• Feature
  • Extras
  • Replay Value
As the popularity of DVD has given me the opportunity to catch up on sitcoms I remember from goring up, it has also given me the opportunity to catch up on the shows I haven't seen. Even though I do catch the occasional rerun on Nick at Nite or TV Land, it just isn't the same without the quality and commercialess shows I can see on DVD. The most recent program I've had the opportunity to look back on is the 70's drama, Emergency.

Prior to this, I had never seen an episode of Emergency. Though in the midst of working as a 911 operator during a desperate time in my life, I heard the other operators talking about old episodes of the show. Though I never pursued looking up an episode in TV Guide because the last thing an emergency worker wants to see in their time off is more emergency work.

Luckily, I've been able to take a gander at the new DVD of the first season from Universal.

Basically, this is what medical shows were all about before the popular world of ER. The show focuses on a staff of medical workers. There are the staff members at the local hospital, and then there are the paramedics John (Randolph Mantooth) and Roy (Kevin Tighe). A majority of the show follows these two heroes as they go from place to place working their life-saving techniques, and receiving radio expertise from the doctors.

Upon first viewing Emergency, it is somewhat laughable. When watching medical workers save lives in the 1970's, their gadgets and techniques seem a little medieval. Though when I reflect on the show, I realize I am taken by its simplicity. Perhaps I reacted strangely to the show at first because I am used to the sensationalism of medical shows today. Every week is a "special" episode of ER, just like every other episode. And as of lately the shows are rarely about medical procedures. Instead they focus on the soap opera aspect and present the drama of divorce, alcoholism, and other problems in the lives of the doctors. Emergency is quite different in the sense that it is actually about medical procedures. It rarely plunges into drama with the characters, though when it does, it shines nothing but a respectable light on the heroes.

However, the show is all about exploring the medical field. I can best explain it as a cross between old school instructional doc*mentaries and fiction. Although everything is staged, the show's aim is to educate us on the procedures of emergency workers. When John and Roy arrive on the scene, they spend a great deal of time helping the victims because the camera shows their actions in a sort of "step-by-step" method. As for the hospital action, there are not doctors screaming, "Live damnit" while blood spurts out of a thug's bullet wound. Instead these docs focus on more innocent cases, such as a hyperventilating young girl that simply needs to breathe into a paper bag. Jeepers, programs were so gosh jolly innocent back then!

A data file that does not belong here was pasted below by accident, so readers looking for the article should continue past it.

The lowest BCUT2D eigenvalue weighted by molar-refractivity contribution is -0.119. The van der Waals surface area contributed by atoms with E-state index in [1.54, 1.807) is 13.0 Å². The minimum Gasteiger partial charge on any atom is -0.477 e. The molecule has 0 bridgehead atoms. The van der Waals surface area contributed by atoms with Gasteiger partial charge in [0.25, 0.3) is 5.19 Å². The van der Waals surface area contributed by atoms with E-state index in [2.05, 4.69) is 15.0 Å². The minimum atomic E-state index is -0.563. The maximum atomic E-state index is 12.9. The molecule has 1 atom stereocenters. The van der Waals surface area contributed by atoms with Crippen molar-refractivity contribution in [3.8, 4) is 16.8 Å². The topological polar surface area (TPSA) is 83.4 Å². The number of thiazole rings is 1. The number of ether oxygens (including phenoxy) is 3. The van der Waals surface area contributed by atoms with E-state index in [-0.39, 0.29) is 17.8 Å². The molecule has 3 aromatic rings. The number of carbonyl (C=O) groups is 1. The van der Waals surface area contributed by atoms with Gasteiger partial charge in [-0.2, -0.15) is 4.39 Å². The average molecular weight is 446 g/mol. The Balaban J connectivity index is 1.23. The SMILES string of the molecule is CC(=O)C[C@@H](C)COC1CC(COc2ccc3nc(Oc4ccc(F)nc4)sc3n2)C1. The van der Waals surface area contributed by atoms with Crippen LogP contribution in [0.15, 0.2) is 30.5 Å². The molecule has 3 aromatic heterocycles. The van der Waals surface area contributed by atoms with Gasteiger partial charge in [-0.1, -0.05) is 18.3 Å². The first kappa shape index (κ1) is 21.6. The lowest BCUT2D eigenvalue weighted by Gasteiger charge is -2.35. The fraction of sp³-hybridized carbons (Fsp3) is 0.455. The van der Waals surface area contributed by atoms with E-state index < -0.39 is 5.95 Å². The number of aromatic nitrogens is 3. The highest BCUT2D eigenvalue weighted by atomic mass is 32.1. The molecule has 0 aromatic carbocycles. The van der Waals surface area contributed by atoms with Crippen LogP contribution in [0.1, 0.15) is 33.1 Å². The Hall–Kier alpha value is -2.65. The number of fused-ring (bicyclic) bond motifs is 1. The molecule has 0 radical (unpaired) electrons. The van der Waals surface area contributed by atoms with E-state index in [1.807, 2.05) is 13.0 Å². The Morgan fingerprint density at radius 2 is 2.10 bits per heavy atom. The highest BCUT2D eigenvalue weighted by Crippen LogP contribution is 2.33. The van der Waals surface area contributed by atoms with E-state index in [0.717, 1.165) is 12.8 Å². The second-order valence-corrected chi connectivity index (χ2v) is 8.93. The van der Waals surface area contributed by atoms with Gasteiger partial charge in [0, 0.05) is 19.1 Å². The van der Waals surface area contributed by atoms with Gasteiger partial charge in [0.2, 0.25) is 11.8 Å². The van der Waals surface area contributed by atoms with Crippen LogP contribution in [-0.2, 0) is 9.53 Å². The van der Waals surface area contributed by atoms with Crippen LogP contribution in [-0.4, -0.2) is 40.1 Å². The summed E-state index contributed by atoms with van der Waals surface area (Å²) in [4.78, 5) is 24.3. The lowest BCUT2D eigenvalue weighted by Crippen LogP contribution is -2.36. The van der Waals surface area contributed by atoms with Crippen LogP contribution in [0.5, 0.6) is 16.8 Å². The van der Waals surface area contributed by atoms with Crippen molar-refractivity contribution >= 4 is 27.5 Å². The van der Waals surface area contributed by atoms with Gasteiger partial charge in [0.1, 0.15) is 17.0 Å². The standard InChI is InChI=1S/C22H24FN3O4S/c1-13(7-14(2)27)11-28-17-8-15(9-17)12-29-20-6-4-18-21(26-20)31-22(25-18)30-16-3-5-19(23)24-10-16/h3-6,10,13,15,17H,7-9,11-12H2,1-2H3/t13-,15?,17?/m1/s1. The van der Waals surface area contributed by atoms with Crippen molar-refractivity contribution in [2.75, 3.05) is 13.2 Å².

Unfortunately, the disc is bare with no extras. I notice that many of these Classic Television DVD's from Universal lack in the supplemental features. A piece looking back on the series would have been nice. I still see Kevin Tighe popping up in supporting roles on television and film, so I know he is still out there. I guess Tighe and the rest of the surviving cast didn't have a chance to pencil it into their busy schedules.
Fullscreen. The show is presented in its original television ratio. The quality of the picture seems to show some improvement. Compared to the quality I am accustomed to seeing while channel surfing through TV Land, I can tell the episodes went through a little polishing. Not a bad finish. In fact, it looks great!
Stereo Sound. You can probably guess that the show is not ready for 5.1 blasting, but old shows are better fit to be played on standard speakers. Once again, everything is solid here.
The episodes come packed on two double-sided discs and each has their own standard keep case. The cases are sold in a larger sleeve. The front cover of the cases and sleeve show the cast members, and the backs of the cases show episode listings.
Emergency is a terrific blast from the past that is campy and fun for younger viewers, and an actual entertainment experience for those that can remember the program

My Recommendation: Television aficionados and fans of the program should look no further. Despite the lack of extras, I doubt these shows are going to get a "Super Sexy Edition" re-release. So if you dig the show, then knock yourself out. This is a cherry collection of episodes.

Questions? Comments? Just want to talk movies? Drop me a line at dodd@movieweb.com

Do you like this review?